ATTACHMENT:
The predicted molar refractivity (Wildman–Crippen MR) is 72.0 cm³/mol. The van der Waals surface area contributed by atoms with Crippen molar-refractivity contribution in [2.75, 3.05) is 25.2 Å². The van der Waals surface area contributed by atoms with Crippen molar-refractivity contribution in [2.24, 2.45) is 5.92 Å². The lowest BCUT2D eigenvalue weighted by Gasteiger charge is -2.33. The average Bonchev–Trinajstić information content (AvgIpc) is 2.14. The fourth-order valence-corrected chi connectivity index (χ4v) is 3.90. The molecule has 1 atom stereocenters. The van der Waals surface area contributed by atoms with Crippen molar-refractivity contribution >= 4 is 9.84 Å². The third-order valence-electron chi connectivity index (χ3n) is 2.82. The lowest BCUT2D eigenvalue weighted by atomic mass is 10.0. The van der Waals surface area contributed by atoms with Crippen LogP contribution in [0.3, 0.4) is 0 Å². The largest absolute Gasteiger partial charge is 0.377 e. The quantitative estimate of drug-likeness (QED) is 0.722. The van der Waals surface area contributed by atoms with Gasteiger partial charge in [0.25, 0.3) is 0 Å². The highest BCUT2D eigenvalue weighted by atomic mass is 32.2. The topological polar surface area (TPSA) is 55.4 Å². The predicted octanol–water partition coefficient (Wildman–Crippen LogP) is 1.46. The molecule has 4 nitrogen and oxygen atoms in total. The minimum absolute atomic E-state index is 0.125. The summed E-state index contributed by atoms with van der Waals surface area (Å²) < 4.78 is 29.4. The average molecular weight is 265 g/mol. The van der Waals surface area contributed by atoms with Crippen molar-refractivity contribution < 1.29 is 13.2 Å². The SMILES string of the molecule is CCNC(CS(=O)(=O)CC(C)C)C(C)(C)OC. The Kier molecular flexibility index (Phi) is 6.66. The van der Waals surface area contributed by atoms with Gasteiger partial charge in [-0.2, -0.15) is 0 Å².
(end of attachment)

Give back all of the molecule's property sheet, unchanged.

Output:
The predicted molar refractivity (Wildman–Crippen MR) is 72.0 cm³/mol. The van der Waals surface area contributed by atoms with Crippen molar-refractivity contribution in [2.75, 3.05) is 25.2 Å². The van der Waals surface area contributed by atoms with Crippen molar-refractivity contribution in [2.24, 2.45) is 5.92 Å². The lowest BCUT2D eigenvalue weighted by Gasteiger charge is -2.33. The average Bonchev–Trinajstić information content (AvgIpc) is 2.14. The fourth-order valence-corrected chi connectivity index (χ4v) is 3.90. The molecule has 1 atom stereocenters. The van der Waals surface area contributed by atoms with Crippen molar-refractivity contribution >= 4 is 9.84 Å². The third-order valence-electron chi connectivity index (χ3n) is 2.82. The lowest BCUT2D eigenvalue weighted by atomic mass is 10.0. The van der Waals surface area contributed by atoms with Crippen LogP contribution in [0.3, 0.4) is 0 Å². The largest absolute Gasteiger partial charge is 0.377 e. The quantitative estimate of drug-likeness (QED) is 0.722. The van der Waals surface area contributed by atoms with Gasteiger partial charge in [0.25, 0.3) is 0 Å². The highest BCUT2D eigenvalue weighted by atomic mass is 32.2. The topological polar surface area (TPSA) is 55.4 Å². The predicted octanol–water partition coefficient (Wildman–Crippen LogP) is 1.46. The molecule has 4 nitrogen and oxygen atoms in total. The minimum absolute atomic E-state index is 0.125. The summed E-state index contributed by atoms with van der Waals surface area (Å²) < 4.78 is 29.4. The average molecular weight is 265 g/mol. The van der Waals surface area contributed by atoms with Crippen molar-refractivity contribution < 1.29 is 13.2 Å². The SMILES string of the molecule is CCNC(CS(=O)(=O)CC(C)C)C(C)(C)OC. The Kier molecular flexibility index (Phi) is 6.66. The van der Waals surface area contributed by atoms with Gasteiger partial charge in [-0.2, -0.15) is 0 Å².